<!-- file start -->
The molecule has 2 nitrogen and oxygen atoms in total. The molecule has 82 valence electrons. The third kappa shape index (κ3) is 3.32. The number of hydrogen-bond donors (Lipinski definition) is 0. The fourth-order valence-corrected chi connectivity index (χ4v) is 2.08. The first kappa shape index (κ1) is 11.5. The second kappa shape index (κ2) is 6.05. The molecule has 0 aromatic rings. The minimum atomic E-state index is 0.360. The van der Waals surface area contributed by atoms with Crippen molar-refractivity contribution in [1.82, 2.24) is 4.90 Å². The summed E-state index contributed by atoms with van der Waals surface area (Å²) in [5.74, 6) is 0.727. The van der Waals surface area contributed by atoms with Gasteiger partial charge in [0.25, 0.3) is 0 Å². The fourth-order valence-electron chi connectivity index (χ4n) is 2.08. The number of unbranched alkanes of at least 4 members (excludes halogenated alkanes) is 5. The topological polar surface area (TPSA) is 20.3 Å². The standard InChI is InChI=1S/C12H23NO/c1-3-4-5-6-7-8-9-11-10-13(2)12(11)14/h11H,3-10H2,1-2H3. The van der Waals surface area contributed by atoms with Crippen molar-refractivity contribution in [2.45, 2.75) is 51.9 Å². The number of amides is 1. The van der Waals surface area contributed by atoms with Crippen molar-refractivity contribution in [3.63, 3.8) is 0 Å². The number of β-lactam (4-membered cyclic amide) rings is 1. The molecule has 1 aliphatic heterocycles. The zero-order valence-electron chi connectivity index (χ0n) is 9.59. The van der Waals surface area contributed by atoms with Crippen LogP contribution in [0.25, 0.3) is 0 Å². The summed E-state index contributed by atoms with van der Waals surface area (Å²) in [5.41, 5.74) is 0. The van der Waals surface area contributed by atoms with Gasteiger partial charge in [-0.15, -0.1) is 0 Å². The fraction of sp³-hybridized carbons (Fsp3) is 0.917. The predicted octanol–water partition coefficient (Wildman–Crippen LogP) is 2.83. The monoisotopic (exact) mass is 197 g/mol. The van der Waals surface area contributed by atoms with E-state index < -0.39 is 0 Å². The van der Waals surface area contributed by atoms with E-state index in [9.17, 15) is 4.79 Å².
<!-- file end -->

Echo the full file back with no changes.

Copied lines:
The molecule has 2 nitrogen and oxygen atoms in total. The molecule has 82 valence electrons. The third kappa shape index (κ3) is 3.32. The number of hydrogen-bond donors (Lipinski definition) is 0. The fourth-order valence-corrected chi connectivity index (χ4v) is 2.08. The first kappa shape index (κ1) is 11.5. The second kappa shape index (κ2) is 6.05. The molecule has 0 aromatic rings. The minimum atomic E-state index is 0.360. The van der Waals surface area contributed by atoms with Crippen molar-refractivity contribution in [1.82, 2.24) is 4.90 Å². The summed E-state index contributed by atoms with van der Waals surface area (Å²) in [5.74, 6) is 0.727. The van der Waals surface area contributed by atoms with Gasteiger partial charge in [0.25, 0.3) is 0 Å². The fourth-order valence-electron chi connectivity index (χ4n) is 2.08. The number of unbranched alkanes of at least 4 members (excludes halogenated alkanes) is 5. The topological polar surface area (TPSA) is 20.3 Å². The standard InChI is InChI=1S/C12H23NO/c1-3-4-5-6-7-8-9-11-10-13(2)12(11)14/h11H,3-10H2,1-2H3. The van der Waals surface area contributed by atoms with Crippen molar-refractivity contribution in [2.45, 2.75) is 51.9 Å². The number of amides is 1. The van der Waals surface area contributed by atoms with Crippen molar-refractivity contribution in [3.63, 3.8) is 0 Å². The number of β-lactam (4-membered cyclic amide) rings is 1. The molecule has 1 aliphatic heterocycles. The zero-order valence-electron chi connectivity index (χ0n) is 9.59. The van der Waals surface area contributed by atoms with Crippen LogP contribution in [0.25, 0.3) is 0 Å². The summed E-state index contributed by atoms with van der Waals surface area (Å²) in [5.41, 5.74) is 0. The van der Waals surface area contributed by atoms with Gasteiger partial charge in [-0.15, -0.1) is 0 Å². The fraction of sp³-hybridized carbons (Fsp3) is 0.917. The predicted octanol–water partition coefficient (Wildman–Crippen LogP) is 2.83. The monoisotopic (exact) mass is 197 g/mol. The van der Waals surface area contributed by atoms with E-state index < -0.39 is 0 Å². The van der Waals surface area contributed by atoms with E-state index in [9.17, 15) is 4.79 Å².